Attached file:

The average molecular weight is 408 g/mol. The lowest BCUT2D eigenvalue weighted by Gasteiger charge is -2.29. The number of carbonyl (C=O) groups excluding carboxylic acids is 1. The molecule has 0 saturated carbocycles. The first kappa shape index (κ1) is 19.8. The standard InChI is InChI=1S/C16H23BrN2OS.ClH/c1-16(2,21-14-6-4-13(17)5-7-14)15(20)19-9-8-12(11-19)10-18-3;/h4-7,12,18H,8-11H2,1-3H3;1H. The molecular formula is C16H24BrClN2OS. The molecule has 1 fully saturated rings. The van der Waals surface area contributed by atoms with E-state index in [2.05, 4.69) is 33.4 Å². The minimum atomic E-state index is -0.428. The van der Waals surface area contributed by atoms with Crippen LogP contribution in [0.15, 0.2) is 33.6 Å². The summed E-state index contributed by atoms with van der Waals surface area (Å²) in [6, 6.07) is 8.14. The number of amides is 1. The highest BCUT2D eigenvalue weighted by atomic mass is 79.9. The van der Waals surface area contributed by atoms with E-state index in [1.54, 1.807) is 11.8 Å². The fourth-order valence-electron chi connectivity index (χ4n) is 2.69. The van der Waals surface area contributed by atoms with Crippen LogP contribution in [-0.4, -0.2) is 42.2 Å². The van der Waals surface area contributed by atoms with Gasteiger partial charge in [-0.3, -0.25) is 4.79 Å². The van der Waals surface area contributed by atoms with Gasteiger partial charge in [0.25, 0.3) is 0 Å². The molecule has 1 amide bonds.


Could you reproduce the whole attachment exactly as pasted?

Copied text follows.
The average molecular weight is 408 g/mol. The lowest BCUT2D eigenvalue weighted by Gasteiger charge is -2.29. The number of carbonyl (C=O) groups excluding carboxylic acids is 1. The molecule has 0 saturated carbocycles. The first kappa shape index (κ1) is 19.8. The standard InChI is InChI=1S/C16H23BrN2OS.ClH/c1-16(2,21-14-6-4-13(17)5-7-14)15(20)19-9-8-12(11-19)10-18-3;/h4-7,12,18H,8-11H2,1-3H3;1H. The molecular formula is C16H24BrClN2OS. The molecule has 1 fully saturated rings. The van der Waals surface area contributed by atoms with E-state index in [2.05, 4.69) is 33.4 Å². The minimum atomic E-state index is -0.428. The van der Waals surface area contributed by atoms with Crippen LogP contribution in [0.15, 0.2) is 33.6 Å². The summed E-state index contributed by atoms with van der Waals surface area (Å²) in [6, 6.07) is 8.14. The number of amides is 1. The highest BCUT2D eigenvalue weighted by atomic mass is 79.9. The van der Waals surface area contributed by atoms with E-state index in [1.54, 1.807) is 11.8 Å². The fourth-order valence-electron chi connectivity index (χ4n) is 2.69. The van der Waals surface area contributed by atoms with Crippen LogP contribution in [-0.4, -0.2) is 42.2 Å². The van der Waals surface area contributed by atoms with Gasteiger partial charge in [-0.3, -0.25) is 4.79 Å². The van der Waals surface area contributed by atoms with Gasteiger partial charge in [0.25, 0.3) is 0 Å². The molecule has 1 amide bonds.